ESPE Abstracts (2014) 82 P-D-3-2-897

Transient Neonatal Diabetes Mellitus: New Case

Suna Hancilia, Ayla Güvena, Ilke Mungan Akinb, Ayse Nurcan Cebecic & Sian Edwardsd

aGöztepe Education and Research Hospital, Pediatric Endocrinology Clinic, Istanbul, Turkey; bGöztepe Education and Research Hospital, Neonatalogy Clinic, Istanbul, Turkey; cDerince Education and Research Hospital, Pediatric Endocrinology Clinic, Kocaeli, Turkey; dWessex Regional Genetics Laboratory, Faculty of Medicine, University of Southampton, Southampton, UK

Introduction: Neonatal diabetes mellitus (NDM) is a monogenic form of diabetes that occurs in the first 6 months of age. It is a rare condition occurring in only one in 100 000–300 000 live births. Clinically, NDM subgroups include transient (TNDM) and permanent NDM (PNDM). TNDM is most frequently caused by abnormalities in the imprinted region of chromosome 6q24.

Case Report: A 18-day-old male was referred from another clinic due to diabetic ketoacidosis (DKA). The patient was born to healthy first-degree cousins at 38 weeks of gestation with a birth weight of 2500 g and birth length of 42 cm. Physical examination did not reveal any dysmorphic features. He was appeared extremely dehydrated, tachypneic, and lethargic. Laboratory investigations revealed ketonuria, acidosis (pH: 7.02, HCO3: 2.9 mmol/l) and hyperglycemia (plasma glucose 828 mg/dl). The patient was then hydrated with i.v. fluids and treated with an insulin and sodium bicarbonate. His serum C-peptide was 0.15 ng/dL (normal range, 0.9–7.1), HbA1c was 6.7% (normal range, 4–6%). Anti-GAD and anti-insulin antibodies were negative. Abdominal ultrasonography demonstrated a normal pancreas anatomy. After hydration therapy i.v. insulin infusion changed to s.c. neutral protamine Hagedorn (NPH). At the age of 5 months, the patient entered remission at which stage insulin treatment was withdrawn. The patient is currently 11 months of age. His HbA1c is 4.7% and his growth and physical development are normal. ABCC8, KCNJ11, INS, and EIF2AK3 genes were sequenced and no mutations were detected. In addition to these, a novel mutation determined on chromosome 6q24 due to paternally duplication, confirming a diagnosis of TNDM.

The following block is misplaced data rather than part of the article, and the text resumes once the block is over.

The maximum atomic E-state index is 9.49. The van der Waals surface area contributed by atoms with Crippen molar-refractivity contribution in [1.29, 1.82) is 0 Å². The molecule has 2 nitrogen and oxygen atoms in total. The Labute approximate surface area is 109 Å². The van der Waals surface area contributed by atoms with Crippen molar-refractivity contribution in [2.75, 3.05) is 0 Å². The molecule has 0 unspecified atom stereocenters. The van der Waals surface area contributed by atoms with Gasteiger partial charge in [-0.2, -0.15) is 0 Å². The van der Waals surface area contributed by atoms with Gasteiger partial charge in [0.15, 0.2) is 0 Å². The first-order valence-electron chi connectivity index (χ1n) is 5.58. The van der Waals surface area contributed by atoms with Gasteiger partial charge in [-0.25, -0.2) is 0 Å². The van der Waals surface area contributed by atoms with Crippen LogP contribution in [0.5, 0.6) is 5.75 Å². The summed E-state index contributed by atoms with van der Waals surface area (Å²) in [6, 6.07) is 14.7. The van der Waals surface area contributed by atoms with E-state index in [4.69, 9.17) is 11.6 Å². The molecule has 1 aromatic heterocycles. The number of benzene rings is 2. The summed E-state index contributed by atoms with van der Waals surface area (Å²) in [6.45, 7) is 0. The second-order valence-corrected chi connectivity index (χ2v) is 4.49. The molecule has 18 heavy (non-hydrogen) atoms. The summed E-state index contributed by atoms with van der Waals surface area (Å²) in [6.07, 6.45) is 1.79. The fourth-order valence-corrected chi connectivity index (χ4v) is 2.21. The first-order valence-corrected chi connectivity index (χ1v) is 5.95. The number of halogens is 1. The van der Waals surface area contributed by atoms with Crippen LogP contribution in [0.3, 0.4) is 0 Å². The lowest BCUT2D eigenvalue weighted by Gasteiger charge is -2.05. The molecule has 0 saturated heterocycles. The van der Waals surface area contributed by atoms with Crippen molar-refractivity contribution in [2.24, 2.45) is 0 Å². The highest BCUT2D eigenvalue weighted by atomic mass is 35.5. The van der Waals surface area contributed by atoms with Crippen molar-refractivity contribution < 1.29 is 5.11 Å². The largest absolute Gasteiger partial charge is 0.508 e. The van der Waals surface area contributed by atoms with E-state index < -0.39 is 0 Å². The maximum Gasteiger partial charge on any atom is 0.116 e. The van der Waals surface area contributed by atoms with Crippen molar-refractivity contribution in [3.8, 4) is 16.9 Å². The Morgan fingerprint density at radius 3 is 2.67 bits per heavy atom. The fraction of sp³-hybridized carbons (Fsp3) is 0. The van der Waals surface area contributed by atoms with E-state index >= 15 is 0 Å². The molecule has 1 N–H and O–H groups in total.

Conclusion: A total 70% of TNDM is caused by defects causing overexpression of paternally expressed genes in the imprinted region of chromosome 6q24. Correctly identifying monogenic NDM is important for facilitating accurate diagnosis, appropriate therapy and genetic testing for at risk family members.

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